It has probably happened to you: somewhere in the back of a drawer you will find half a bag of potatoes. They look a lot less appetizing than when they came fresh from the ground, so the doubt sets in: am I eating potatoes with offshoots? Spoiler alert: of course you eat them.
Offshoots arise when you leave potatoes for a little longer and/or store them in an environment that is too warm. It is better not to eat these offshoots, but it is a small effort to cut them away. The runners contain solanine , a substance that protects the potato against fungi and insects.
Solanine can be toxic, although that only applies if you eat kilos of it per day. And you can’t even achieve that with a family bag of fries on your own. Fancy an experiment? Plant the whole potato in the ground and maybe next time you will eat your own grown potatoes!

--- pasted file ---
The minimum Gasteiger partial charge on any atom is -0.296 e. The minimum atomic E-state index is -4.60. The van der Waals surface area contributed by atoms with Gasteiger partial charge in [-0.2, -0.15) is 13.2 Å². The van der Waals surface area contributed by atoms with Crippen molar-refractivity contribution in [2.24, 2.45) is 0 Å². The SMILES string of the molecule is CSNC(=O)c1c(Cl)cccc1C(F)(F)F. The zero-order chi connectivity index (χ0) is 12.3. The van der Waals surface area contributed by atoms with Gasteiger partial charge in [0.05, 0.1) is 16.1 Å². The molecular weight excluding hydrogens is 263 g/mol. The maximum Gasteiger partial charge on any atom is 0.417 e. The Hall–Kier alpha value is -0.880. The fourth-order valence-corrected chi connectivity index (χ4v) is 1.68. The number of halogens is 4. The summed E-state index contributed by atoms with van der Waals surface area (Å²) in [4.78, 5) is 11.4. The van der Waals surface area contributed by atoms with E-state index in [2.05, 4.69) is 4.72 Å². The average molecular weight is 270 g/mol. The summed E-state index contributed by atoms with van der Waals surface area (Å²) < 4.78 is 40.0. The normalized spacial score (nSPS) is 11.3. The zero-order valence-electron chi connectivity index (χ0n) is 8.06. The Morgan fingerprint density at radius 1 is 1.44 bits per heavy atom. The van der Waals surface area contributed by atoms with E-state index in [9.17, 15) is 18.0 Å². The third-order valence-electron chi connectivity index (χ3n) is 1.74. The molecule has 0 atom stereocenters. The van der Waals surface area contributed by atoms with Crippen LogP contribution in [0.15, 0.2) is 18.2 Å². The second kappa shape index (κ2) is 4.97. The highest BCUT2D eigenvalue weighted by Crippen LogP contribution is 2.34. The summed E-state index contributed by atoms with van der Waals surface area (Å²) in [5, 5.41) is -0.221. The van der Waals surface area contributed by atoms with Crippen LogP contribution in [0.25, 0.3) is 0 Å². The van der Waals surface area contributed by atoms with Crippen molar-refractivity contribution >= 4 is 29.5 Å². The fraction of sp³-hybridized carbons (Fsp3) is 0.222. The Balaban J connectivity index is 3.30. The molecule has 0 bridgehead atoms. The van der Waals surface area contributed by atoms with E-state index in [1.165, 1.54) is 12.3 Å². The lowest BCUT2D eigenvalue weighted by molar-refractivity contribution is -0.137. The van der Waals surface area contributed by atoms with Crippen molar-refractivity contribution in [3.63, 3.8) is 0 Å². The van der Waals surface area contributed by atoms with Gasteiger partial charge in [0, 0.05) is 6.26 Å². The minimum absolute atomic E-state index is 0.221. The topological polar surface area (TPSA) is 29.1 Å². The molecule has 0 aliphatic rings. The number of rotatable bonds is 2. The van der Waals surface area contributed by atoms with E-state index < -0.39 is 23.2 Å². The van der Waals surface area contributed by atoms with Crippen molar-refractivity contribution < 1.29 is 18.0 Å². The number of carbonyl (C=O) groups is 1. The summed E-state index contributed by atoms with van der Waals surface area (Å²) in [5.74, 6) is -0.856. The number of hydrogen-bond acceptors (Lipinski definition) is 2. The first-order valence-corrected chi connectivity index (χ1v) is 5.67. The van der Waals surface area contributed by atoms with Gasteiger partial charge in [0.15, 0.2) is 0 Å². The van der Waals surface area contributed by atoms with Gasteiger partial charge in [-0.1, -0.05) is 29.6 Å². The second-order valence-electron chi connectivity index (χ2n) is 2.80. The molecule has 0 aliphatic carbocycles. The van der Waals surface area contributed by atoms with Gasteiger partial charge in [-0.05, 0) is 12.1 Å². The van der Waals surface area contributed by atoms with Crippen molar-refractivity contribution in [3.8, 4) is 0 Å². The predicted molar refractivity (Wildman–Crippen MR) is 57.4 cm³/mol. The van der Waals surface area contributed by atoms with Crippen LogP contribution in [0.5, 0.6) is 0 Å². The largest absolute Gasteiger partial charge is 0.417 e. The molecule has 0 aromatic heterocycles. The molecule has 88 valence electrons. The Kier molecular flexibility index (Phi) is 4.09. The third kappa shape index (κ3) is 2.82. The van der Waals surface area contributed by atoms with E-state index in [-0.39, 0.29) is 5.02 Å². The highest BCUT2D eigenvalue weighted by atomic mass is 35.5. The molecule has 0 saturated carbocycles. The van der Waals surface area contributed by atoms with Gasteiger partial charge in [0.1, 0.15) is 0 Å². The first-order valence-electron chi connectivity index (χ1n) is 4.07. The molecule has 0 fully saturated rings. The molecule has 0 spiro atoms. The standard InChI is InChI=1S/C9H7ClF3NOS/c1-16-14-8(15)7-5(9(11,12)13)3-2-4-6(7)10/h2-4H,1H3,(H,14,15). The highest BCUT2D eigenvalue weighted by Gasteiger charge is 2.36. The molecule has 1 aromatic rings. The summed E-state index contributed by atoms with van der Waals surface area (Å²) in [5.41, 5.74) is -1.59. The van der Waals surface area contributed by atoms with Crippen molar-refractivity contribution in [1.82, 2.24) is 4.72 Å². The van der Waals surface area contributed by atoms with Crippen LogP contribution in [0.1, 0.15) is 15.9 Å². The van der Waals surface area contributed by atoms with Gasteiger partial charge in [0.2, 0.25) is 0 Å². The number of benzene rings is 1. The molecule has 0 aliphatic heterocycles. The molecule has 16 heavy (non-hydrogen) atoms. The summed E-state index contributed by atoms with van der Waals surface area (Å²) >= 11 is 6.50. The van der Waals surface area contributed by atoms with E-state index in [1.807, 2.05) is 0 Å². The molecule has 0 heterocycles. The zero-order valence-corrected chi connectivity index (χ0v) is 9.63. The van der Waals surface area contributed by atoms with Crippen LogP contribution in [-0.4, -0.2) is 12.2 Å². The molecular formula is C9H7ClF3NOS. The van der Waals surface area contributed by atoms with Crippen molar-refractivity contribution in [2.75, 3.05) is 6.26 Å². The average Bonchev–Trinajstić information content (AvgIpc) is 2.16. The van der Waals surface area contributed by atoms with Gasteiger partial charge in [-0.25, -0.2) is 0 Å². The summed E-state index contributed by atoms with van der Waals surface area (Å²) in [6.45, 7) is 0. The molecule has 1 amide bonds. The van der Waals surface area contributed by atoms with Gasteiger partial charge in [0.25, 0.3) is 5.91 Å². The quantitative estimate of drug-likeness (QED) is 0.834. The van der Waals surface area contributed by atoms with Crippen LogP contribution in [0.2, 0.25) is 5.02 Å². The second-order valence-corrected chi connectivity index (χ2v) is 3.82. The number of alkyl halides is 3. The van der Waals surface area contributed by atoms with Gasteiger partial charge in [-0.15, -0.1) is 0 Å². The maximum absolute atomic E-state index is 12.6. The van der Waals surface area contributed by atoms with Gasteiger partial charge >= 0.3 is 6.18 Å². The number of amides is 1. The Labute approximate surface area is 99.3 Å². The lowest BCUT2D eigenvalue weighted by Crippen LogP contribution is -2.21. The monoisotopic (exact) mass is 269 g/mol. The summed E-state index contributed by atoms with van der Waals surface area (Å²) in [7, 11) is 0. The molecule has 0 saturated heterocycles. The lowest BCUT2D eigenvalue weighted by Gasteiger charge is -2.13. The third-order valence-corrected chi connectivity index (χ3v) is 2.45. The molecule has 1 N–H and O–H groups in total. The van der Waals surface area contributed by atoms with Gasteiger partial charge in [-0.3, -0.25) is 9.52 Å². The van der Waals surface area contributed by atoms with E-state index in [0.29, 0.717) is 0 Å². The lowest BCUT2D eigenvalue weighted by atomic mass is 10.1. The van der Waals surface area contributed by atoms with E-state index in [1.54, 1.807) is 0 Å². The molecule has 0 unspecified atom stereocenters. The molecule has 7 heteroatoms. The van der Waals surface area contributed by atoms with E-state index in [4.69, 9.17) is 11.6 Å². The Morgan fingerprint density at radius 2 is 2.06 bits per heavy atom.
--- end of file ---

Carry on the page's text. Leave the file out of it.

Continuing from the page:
When a potato looks green, it is not out of jealousy, but because you have stored them in a place that is too bright. Peel away the green spots and make homemade chips , bake them in the oven and serve with anchovy butter , or use them for these roasted potatoes with spinach à la creme from Nigel Slater.
The chance of foothills remains smallest when you take into account the three terms cool, dry and dark. A basement or storage room, for example, ensures that you will not have any offshoots in your home for the time being.
Are you wondering how best to store other products, such as wine, rice or your potatoes after they have been cooked? You can read here how this can best be done. Also nice: the Nutrition Center has a very handy storage tool , which will really answer all your other storage questions.